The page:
There’s nowhere in my town that does good Chinese food. There used to be an all you can eat buffet that did surprisingly passable crispy duck and yes, there’s a Wagamama-esque place that does pretty decent kung pau king prawns (although they’ve taken the wonton noodle soup off the menu).
And of course there’s a real Wagamamas with the great veggie katsu that surpasses the chicken one. But they are not the kind of neon lit places, on a corner, that you stumble into after a night on the beer for a foil tray of mixed meat chow mein and a big bag of prawn crackers, to use in lieu of cutlery.
I’m not even talking about ‘good good’ Chinese food, ‘bad good’ would be just fine. Ribs the colour of my scalp after half an hour on the beach without a hat on; mounds of crispy seaweed sprinkled with the mysterious powder that’s more addictive than opiates; Yeung Chow fried rice that tastes even better when slightly congealed and eaten the next day for breakfast.
Thankfully there is salvation not too far around the North Circular, at Bang Bang Oriental Foodhall, that I have previously written about here. While the bustle and the excitement of upstairs can't be beaten if you fancy a quick bowl of noodles or a bubble tea or slice of pandan swiss roll or a brightly-coloured Korean shaved ice dessert, I'm beginning to favour Golden Dragon, the more serene and refined Chinese restaurant that can be found in the ground floor.
We visited recently for Sunday dim sum, something I have pretty much given up trying to write about - there's only so many superlatives you can come up with to describe the endless baskets of dumplings and buns that a proper yum cha feast involves - but it would be remiss not to talk at least a little bit about our meal.
First out were the pork puffs, which have been a favourite since our visit to the original Tim Ho Wan restaurant in Hong Kong. Flaky lard-enriched pastry stuffed with sweet barbecued pork, these are a must order (even if my wife always seems to get the extra bun).
The main event was out next - some top drawer crispy pork belly - layers of sweet meat and wobbly fat, topped with a crisp carapace of crackling, even better when dipped into a sauce that was very reminiscent of Colman's mustard. Alongside were chinese greens, this time gai lan, stir-fried with big chunks of fresh ginger, to help bust the Ewing's cold.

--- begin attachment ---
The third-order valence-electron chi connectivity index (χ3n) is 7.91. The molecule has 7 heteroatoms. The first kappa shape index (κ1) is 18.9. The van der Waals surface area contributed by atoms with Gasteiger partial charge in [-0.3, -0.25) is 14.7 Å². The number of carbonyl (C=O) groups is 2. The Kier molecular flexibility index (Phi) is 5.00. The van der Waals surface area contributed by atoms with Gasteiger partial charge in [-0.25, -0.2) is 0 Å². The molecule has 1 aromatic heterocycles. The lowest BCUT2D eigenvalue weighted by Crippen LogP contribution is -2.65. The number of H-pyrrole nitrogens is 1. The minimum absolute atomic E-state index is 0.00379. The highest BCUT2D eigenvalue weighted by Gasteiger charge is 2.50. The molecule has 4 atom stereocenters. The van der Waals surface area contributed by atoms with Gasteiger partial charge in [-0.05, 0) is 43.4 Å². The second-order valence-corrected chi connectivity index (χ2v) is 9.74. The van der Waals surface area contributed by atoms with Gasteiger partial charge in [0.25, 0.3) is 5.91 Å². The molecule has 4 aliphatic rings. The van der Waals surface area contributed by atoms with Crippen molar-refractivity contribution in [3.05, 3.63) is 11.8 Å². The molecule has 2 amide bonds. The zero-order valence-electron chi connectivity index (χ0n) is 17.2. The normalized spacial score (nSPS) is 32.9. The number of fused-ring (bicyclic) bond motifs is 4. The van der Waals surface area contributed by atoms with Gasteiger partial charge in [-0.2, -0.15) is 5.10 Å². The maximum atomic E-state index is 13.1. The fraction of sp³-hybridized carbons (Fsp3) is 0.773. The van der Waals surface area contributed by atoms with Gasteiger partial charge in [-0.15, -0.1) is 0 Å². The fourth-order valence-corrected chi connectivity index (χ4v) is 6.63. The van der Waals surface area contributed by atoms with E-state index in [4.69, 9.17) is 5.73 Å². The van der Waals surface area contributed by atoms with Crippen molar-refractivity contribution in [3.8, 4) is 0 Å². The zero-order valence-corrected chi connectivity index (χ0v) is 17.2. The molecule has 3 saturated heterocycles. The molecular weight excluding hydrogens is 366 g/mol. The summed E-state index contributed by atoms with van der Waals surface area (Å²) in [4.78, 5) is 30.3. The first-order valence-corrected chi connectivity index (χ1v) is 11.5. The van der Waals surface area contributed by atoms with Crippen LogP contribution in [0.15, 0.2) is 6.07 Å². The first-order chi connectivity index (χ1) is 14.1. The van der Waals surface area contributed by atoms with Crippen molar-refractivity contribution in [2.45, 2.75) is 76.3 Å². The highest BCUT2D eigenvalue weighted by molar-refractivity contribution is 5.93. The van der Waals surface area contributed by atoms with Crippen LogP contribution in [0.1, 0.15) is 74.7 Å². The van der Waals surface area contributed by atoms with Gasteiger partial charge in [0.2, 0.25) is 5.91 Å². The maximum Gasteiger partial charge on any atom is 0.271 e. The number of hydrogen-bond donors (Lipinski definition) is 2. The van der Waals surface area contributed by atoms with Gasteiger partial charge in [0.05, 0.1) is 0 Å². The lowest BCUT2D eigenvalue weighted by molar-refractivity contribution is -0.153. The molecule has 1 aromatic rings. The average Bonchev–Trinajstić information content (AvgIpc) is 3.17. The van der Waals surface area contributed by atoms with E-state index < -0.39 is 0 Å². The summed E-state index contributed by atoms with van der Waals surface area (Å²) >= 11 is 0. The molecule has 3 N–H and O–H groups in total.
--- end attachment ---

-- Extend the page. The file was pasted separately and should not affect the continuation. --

We also had a selection of steamed dumplings, including some unmemorable, UFO-shaped ones stuffed with chopped scallop and some nice crunchy veg; verdant prawn and chive; excellent har gau (truly the king of dim sum) and the special cheung fun stuffed with scallop, char sui and prawns. Luckily the Ewing isn't really a fan of the slippery, slithery steamed rice dough wrappers. All the more for me then.
One of the best things about dim sum is the fact you get pudding at the same time as your main. My faves are the custard buns, either deep fried or steamed. Far better than a doughnut This time we went with the latter, the puffy, squidgy balls bursting with oozy yellow egg custard.
We were back again for a roasted meat fix not long after. This time for an evening visit following a visit to Go Outdoors to buy a new tent and mattress for our camping trip. The next day. As you can appreciate the icy Tsingtao was well needed.
One thing the Chinese are good at is elevating the humble pig and I have wanted to try mei cai kou rou – steamed belly pork with mustard greens – for a long while. Fortunately I managed to persuade the Ewing that she did too.
We also ordered some customary chinese greens, although the Ewing was slightly disappointed that the pea shoots were 'out of season', which lead to Googling later to find out when the pea shoot season is. (Answer: we still don't really know, but we are going to keep trying until they are available). The choi sum was on the menu, so we had that cooked with garlic.
Afterwards, as has become the custom, we went next door to Loong Fung supermarket and picked up some more veg, although if you're getting concerned this has become an #eatclean blog, this time they were in the form of deep fried spuds flavoured with cucumber. We also picked up a basket stuffed full of crackers and mochi and frozen dumplings and fresh noodles.
On balance, it's probably a good thing there's nowhere to get good Chinese food closer to home, as I've still got a cupboard full of ingredients to get through....